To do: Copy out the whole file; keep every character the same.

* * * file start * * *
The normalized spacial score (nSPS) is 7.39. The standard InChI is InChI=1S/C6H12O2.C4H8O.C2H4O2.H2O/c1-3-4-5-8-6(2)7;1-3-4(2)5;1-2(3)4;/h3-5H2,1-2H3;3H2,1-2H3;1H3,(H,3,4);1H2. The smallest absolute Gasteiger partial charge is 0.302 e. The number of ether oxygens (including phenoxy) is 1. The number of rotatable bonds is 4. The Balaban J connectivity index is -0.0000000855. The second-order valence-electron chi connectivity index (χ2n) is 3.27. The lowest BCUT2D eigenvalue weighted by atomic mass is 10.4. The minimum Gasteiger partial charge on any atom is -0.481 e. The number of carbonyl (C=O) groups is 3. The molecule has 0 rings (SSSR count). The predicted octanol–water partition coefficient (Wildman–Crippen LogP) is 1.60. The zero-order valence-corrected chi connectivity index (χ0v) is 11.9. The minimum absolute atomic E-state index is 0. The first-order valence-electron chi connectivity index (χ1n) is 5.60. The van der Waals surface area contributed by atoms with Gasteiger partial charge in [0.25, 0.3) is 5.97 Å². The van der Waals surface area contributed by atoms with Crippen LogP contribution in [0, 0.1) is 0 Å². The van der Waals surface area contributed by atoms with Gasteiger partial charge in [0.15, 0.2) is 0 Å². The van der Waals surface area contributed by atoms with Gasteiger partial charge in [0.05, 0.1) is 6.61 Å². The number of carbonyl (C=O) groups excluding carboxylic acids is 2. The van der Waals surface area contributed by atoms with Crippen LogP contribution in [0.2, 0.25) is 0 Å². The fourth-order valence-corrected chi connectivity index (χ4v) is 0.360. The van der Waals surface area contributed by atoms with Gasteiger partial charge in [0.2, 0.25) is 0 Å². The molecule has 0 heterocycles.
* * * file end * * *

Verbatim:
The normalized spacial score (nSPS) is 7.39. The standard InChI is InChI=1S/C6H12O2.C4H8O.C2H4O2.H2O/c1-3-4-5-8-6(2)7;1-3-4(2)5;1-2(3)4;/h3-5H2,1-2H3;3H2,1-2H3;1H3,(H,3,4);1H2. The smallest absolute Gasteiger partial charge is 0.302 e. The number of ether oxygens (including phenoxy) is 1. The number of rotatable bonds is 4. The Balaban J connectivity index is -0.0000000855. The second-order valence-electron chi connectivity index (χ2n) is 3.27. The lowest BCUT2D eigenvalue weighted by atomic mass is 10.4. The minimum Gasteiger partial charge on any atom is -0.481 e. The number of carbonyl (C=O) groups is 3. The molecule has 0 rings (SSSR count). The predicted octanol–water partition coefficient (Wildman–Crippen LogP) is 1.60. The zero-order valence-corrected chi connectivity index (χ0v) is 11.9. The minimum absolute atomic E-state index is 0. The first-order valence-electron chi connectivity index (χ1n) is 5.60. The van der Waals surface area contributed by atoms with Gasteiger partial charge in [0.25, 0.3) is 5.97 Å². The van der Waals surface area contributed by atoms with Crippen LogP contribution in [0, 0.1) is 0 Å². The van der Waals surface area contributed by atoms with Gasteiger partial charge in [0.15, 0.2) is 0 Å². The van der Waals surface area contributed by atoms with Gasteiger partial charge in [0.05, 0.1) is 6.61 Å². The number of carbonyl (C=O) groups excluding carboxylic acids is 2. The van der Waals surface area contributed by atoms with Crippen LogP contribution in [0.2, 0.25) is 0 Å². The fourth-order valence-corrected chi connectivity index (χ4v) is 0.360. The van der Waals surface area contributed by atoms with Gasteiger partial charge in [0.2, 0.25) is 0 Å². The molecule has 0 heterocycles.